In this Article
- What other names is Magnesium known by?
- What is Magnesium?
- How does Magnesium work?
- Are there safety concerns?
- Are there any interactions with medications?
- Dosing considerations for Magnesium.
Doses less than 350 mg daily are safe for most adults. When taken in very large amounts, magnesium is POSSIBLY UNSAFE. Large doses might cause too much magnesium to build up in the body, causing serious side effects including an irregular heartbeat, low blood pressure, confusion, slowed breathing, coma, and death.
Special Precautions & Warnings:Pregnancy and breast-feeding: Magnesium is LIKELY SAFE for pregnant or breast-feeding women when taken in doses less than 350 mg daily. Magnesium is POSSIBLY SAFE when injected as a shot or intravenously (by IV) before delivery. Magnesium is POSSIBLY UNSAFE when taken by mouth or by IV in high doses.
Children: Magnesium is LIKELY SAFE for most people when taken by mouth appropriately or when the prescription-only, injectable product is used correctly. Magnesium is safe when taken in doses less than 65 mg for children 1-3 years, 110 mg for children 4-8 years, and 350 mg for children older than 8 years. Magnesium is LIKELY UNSAFE when taken in higher doses.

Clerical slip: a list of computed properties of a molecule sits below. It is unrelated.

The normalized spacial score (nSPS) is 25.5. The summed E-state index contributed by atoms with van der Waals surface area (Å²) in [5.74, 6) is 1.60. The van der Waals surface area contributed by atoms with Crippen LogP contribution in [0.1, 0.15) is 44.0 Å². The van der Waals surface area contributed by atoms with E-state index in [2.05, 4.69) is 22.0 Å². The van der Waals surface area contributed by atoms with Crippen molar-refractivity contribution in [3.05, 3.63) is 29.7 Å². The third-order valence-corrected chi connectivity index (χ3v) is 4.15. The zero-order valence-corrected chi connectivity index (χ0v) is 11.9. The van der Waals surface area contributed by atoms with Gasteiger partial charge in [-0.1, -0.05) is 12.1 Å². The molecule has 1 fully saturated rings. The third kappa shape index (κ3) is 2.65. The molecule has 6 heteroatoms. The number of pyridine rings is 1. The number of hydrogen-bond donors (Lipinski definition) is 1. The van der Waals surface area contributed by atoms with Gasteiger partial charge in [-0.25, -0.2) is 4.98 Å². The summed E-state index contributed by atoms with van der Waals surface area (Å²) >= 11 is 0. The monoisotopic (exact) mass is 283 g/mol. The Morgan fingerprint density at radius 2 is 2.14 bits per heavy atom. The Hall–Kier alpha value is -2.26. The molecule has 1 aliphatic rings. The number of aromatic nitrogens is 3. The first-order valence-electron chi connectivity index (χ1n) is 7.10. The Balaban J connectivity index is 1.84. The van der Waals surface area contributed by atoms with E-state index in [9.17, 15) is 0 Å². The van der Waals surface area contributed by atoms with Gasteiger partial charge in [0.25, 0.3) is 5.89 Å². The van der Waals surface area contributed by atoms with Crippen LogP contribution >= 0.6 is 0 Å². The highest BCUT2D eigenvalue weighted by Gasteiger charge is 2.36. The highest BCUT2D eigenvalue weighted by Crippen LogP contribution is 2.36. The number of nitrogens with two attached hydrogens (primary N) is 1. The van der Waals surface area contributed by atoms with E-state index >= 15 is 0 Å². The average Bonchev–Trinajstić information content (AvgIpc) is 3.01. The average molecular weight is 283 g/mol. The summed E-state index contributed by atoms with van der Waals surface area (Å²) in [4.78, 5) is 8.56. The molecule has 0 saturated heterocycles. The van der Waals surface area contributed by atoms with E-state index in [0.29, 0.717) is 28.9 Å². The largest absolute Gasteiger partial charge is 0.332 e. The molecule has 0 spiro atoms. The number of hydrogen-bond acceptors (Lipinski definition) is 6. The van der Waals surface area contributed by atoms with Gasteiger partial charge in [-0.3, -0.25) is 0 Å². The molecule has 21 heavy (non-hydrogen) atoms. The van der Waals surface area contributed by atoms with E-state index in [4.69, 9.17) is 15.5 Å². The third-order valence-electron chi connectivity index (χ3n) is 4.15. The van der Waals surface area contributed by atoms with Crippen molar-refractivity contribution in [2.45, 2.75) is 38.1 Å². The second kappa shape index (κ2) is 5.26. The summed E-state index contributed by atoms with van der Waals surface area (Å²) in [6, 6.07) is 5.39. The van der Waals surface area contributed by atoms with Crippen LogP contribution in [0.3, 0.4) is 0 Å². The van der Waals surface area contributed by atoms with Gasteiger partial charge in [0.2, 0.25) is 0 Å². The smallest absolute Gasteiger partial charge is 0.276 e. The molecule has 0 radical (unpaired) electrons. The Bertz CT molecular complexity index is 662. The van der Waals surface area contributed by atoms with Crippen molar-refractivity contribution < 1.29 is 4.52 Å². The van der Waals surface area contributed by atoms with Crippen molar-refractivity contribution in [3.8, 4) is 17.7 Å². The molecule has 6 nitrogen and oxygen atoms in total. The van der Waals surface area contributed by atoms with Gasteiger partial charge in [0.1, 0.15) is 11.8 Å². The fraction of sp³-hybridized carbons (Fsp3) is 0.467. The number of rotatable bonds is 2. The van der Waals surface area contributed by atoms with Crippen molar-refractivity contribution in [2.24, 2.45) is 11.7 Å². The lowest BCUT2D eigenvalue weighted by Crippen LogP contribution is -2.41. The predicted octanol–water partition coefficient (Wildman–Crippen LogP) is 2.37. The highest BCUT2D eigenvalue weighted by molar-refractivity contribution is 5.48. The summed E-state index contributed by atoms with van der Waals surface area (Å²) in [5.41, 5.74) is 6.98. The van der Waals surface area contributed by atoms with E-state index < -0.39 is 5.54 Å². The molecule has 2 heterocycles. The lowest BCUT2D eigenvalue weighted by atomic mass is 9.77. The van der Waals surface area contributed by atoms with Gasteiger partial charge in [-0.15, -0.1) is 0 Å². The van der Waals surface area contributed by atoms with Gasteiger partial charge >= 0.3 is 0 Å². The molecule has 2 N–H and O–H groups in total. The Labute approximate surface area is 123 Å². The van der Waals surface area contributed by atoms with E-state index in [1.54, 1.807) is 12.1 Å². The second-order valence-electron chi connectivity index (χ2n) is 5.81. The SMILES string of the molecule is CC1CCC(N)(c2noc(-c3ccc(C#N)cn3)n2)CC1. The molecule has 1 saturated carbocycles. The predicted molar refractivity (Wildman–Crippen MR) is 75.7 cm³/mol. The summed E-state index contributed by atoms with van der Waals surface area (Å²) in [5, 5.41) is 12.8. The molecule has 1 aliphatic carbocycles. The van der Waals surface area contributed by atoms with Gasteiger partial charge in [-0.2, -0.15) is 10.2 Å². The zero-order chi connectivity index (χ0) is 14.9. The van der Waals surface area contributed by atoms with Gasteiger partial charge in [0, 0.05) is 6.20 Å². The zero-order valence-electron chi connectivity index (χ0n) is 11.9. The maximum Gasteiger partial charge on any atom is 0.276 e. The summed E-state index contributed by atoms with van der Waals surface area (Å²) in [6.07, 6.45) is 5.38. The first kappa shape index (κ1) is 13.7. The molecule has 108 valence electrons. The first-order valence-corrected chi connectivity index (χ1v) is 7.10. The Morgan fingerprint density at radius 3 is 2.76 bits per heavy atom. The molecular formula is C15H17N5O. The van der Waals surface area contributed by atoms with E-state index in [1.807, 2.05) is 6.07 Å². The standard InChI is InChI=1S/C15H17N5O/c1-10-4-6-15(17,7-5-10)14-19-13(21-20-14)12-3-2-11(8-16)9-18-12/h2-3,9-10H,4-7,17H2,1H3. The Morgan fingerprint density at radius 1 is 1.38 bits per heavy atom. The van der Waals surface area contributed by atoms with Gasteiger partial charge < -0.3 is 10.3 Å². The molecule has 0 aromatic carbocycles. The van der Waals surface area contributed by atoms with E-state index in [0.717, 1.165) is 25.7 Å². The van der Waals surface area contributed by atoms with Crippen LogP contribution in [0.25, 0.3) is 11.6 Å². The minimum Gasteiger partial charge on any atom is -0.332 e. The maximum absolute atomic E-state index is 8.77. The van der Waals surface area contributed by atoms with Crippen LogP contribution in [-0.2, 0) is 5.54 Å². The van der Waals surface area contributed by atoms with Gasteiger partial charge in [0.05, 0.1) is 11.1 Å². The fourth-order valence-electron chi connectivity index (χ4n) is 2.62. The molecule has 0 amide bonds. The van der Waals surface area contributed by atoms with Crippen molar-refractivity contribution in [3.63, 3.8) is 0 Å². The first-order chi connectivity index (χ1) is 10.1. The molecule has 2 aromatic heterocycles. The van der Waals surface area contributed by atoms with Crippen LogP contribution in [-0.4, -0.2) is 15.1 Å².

Alcoholism: Alcohol abuse increases the risk for magnesium deficiency.
Bleeding disorders: Magnesium seem to slow blood clotting. In theory, taking magnesium might increase the risk of bleeding or bruising in people with bleeding disorders.
Diabetes: Diabetes increases the risk for magnesium deficiency. Poorly controlled diabetes reduces how much magnesium the body absorbs.
Elderly: The elderly are at risk for magnesium deficiency due to reduced magnesium absorption by the body and often the presence of diseases that also affect magnesium absorption.
Heart block: High doses of magnesium (typically delivered by IV) should not be given to people with heart block.
Diseases that affect magnesium absorption: How much magnesium the body absorbs can be reduces by many conditions, including stomach infections, immune diseases, inflammatory bowel disease and others.
Kidney problems, such as kidney failure: Kidneys that don't work well have trouble clearing magnesium from the body. Taking extra magnesium can cause magnesium to build up to dangerous levels. Don't take magnesium if you have kidney problems.
A disorder that causes a strong urge to move ones legs (restless legs syndrome; RLS): People with restless legs syndrome might have high magnesium levels. But it's not clear if magnesium is the cause for this condition, as people with restless legs syndrome have also had magnesium deficiency.
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